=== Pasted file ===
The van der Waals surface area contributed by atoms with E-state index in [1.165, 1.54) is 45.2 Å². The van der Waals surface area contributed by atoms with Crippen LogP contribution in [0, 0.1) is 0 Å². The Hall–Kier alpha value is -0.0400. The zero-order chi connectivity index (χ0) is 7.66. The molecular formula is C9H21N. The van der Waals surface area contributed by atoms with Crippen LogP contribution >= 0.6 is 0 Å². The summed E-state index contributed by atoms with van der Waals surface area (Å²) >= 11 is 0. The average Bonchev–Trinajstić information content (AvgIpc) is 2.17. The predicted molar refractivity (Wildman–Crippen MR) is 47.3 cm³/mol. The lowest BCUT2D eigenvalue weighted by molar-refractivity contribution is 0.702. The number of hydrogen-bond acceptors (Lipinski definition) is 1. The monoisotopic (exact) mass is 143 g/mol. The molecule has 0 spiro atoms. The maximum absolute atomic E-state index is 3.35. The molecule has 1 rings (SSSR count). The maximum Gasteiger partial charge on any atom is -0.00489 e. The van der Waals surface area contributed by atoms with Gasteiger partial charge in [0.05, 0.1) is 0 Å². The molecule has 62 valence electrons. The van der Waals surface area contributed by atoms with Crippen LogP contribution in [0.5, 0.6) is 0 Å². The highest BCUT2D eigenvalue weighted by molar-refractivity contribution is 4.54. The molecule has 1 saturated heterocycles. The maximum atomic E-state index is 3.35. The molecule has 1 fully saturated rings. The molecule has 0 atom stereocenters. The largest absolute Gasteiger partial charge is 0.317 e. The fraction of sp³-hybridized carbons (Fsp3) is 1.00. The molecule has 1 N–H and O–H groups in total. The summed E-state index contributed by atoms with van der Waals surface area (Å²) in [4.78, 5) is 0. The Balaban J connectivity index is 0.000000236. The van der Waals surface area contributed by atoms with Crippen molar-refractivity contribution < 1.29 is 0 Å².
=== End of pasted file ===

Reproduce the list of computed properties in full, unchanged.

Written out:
The van der Waals surface area contributed by atoms with E-state index in [1.165, 1.54) is 45.2 Å². The van der Waals surface area contributed by atoms with Crippen LogP contribution in [0, 0.1) is 0 Å². The Hall–Kier alpha value is -0.0400. The zero-order chi connectivity index (χ0) is 7.66. The molecular formula is C9H21N. The van der Waals surface area contributed by atoms with Crippen LogP contribution >= 0.6 is 0 Å². The summed E-state index contributed by atoms with van der Waals surface area (Å²) >= 11 is 0. The average Bonchev–Trinajstić information content (AvgIpc) is 2.17. The predicted molar refractivity (Wildman–Crippen MR) is 47.3 cm³/mol. The lowest BCUT2D eigenvalue weighted by molar-refractivity contribution is 0.702. The number of hydrogen-bond acceptors (Lipinski definition) is 1. The monoisotopic (exact) mass is 143 g/mol. The molecule has 0 spiro atoms. The maximum absolute atomic E-state index is 3.35. The molecule has 1 rings (SSSR count). The maximum Gasteiger partial charge on any atom is -0.00489 e. The van der Waals surface area contributed by atoms with Gasteiger partial charge in [0.05, 0.1) is 0 Å². The molecule has 62 valence electrons. The van der Waals surface area contributed by atoms with Crippen LogP contribution in [0.5, 0.6) is 0 Å². The highest BCUT2D eigenvalue weighted by molar-refractivity contribution is 4.54. The molecule has 1 saturated heterocycles. The maximum atomic E-state index is 3.35. The molecule has 1 fully saturated rings. The molecule has 0 atom stereocenters. The largest absolute Gasteiger partial charge is 0.317 e. The fraction of sp³-hybridized carbons (Fsp3) is 1.00. The molecule has 1 N–H and O–H groups in total. The summed E-state index contributed by atoms with van der Waals surface area (Å²) in [4.78, 5) is 0. The Balaban J connectivity index is 0.000000236. The van der Waals surface area contributed by atoms with Crippen molar-refractivity contribution < 1.29 is 0 Å².